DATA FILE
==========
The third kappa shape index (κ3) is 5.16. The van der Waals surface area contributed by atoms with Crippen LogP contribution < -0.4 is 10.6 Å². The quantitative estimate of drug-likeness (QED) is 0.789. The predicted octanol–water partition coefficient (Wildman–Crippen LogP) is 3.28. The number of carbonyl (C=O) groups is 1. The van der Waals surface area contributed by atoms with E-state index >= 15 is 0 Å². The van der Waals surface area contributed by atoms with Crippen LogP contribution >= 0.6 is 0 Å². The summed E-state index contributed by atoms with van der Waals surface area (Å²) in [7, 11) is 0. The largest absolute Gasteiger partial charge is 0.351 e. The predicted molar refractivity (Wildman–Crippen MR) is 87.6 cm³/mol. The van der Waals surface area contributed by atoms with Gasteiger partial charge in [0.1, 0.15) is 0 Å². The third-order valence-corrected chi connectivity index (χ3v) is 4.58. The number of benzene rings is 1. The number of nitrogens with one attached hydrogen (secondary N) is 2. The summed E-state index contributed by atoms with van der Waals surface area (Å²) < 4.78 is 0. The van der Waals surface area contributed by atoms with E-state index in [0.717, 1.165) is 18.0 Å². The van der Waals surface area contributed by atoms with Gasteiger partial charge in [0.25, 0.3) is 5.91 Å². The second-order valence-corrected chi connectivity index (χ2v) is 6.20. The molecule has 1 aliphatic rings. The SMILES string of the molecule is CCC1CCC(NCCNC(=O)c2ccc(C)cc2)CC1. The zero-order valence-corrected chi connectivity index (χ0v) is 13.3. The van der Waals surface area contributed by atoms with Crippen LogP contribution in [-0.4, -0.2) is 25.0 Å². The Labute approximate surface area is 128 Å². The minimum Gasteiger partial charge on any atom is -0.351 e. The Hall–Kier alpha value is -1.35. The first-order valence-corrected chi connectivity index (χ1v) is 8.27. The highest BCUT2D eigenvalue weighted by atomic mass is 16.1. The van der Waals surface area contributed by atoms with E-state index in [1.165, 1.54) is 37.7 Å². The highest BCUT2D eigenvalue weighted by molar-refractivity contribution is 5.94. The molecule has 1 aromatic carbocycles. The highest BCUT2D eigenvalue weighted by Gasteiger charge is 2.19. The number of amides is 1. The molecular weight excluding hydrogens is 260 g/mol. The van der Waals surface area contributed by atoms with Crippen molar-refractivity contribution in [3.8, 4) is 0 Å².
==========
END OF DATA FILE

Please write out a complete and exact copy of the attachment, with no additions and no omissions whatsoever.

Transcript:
The third kappa shape index (κ3) is 5.16. The van der Waals surface area contributed by atoms with Crippen LogP contribution < -0.4 is 10.6 Å². The quantitative estimate of drug-likeness (QED) is 0.789. The predicted octanol–water partition coefficient (Wildman–Crippen LogP) is 3.28. The number of carbonyl (C=O) groups is 1. The van der Waals surface area contributed by atoms with E-state index >= 15 is 0 Å². The van der Waals surface area contributed by atoms with Crippen LogP contribution >= 0.6 is 0 Å². The summed E-state index contributed by atoms with van der Waals surface area (Å²) in [7, 11) is 0. The largest absolute Gasteiger partial charge is 0.351 e. The predicted molar refractivity (Wildman–Crippen MR) is 87.6 cm³/mol. The van der Waals surface area contributed by atoms with Gasteiger partial charge in [0.1, 0.15) is 0 Å². The third-order valence-corrected chi connectivity index (χ3v) is 4.58. The number of benzene rings is 1. The number of nitrogens with one attached hydrogen (secondary N) is 2. The summed E-state index contributed by atoms with van der Waals surface area (Å²) < 4.78 is 0. The van der Waals surface area contributed by atoms with E-state index in [0.717, 1.165) is 18.0 Å². The van der Waals surface area contributed by atoms with Gasteiger partial charge in [0.25, 0.3) is 5.91 Å². The second-order valence-corrected chi connectivity index (χ2v) is 6.20. The molecule has 1 aliphatic rings. The SMILES string of the molecule is CCC1CCC(NCCNC(=O)c2ccc(C)cc2)CC1. The zero-order valence-corrected chi connectivity index (χ0v) is 13.3. The van der Waals surface area contributed by atoms with Crippen LogP contribution in [-0.4, -0.2) is 25.0 Å². The Labute approximate surface area is 128 Å². The minimum Gasteiger partial charge on any atom is -0.351 e. The Hall–Kier alpha value is -1.35. The first-order valence-corrected chi connectivity index (χ1v) is 8.27. The highest BCUT2D eigenvalue weighted by atomic mass is 16.1. The van der Waals surface area contributed by atoms with E-state index in [1.165, 1.54) is 37.7 Å². The highest BCUT2D eigenvalue weighted by molar-refractivity contribution is 5.94. The molecule has 1 aromatic carbocycles. The highest BCUT2D eigenvalue weighted by Gasteiger charge is 2.19. The number of amides is 1. The molecular weight excluding hydrogens is 260 g/mol. The van der Waals surface area contributed by atoms with Crippen molar-refractivity contribution in [3.8, 4) is 0 Å².